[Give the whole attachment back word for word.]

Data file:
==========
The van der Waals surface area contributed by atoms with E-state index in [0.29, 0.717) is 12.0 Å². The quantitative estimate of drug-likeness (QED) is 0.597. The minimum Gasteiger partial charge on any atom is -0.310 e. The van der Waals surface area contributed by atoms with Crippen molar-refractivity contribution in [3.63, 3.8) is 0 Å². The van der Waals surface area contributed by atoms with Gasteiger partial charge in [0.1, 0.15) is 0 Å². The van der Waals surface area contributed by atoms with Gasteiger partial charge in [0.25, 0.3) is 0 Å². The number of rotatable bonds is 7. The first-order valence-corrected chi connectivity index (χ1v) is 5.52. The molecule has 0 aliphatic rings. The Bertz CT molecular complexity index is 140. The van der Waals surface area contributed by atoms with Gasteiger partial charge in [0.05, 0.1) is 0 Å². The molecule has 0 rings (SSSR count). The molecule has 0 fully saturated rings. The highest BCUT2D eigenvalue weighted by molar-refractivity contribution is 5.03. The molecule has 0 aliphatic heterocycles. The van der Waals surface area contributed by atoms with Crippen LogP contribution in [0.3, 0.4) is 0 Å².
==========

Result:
The van der Waals surface area contributed by atoms with E-state index in [0.29, 0.717) is 12.0 Å². The quantitative estimate of drug-likeness (QED) is 0.597. The minimum Gasteiger partial charge on any atom is -0.310 e. The van der Waals surface area contributed by atoms with Crippen molar-refractivity contribution in [3.63, 3.8) is 0 Å². The van der Waals surface area contributed by atoms with Gasteiger partial charge in [0.1, 0.15) is 0 Å². The van der Waals surface area contributed by atoms with Gasteiger partial charge in [0.25, 0.3) is 0 Å². The number of rotatable bonds is 7. The first-order valence-corrected chi connectivity index (χ1v) is 5.52. The molecule has 0 aliphatic rings. The Bertz CT molecular complexity index is 140. The van der Waals surface area contributed by atoms with Gasteiger partial charge in [0.05, 0.1) is 0 Å². The molecule has 0 rings (SSSR count). The molecule has 0 fully saturated rings. The highest BCUT2D eigenvalue weighted by molar-refractivity contribution is 5.03. The molecule has 0 aliphatic heterocycles. The van der Waals surface area contributed by atoms with Crippen LogP contribution in [0.3, 0.4) is 0 Å².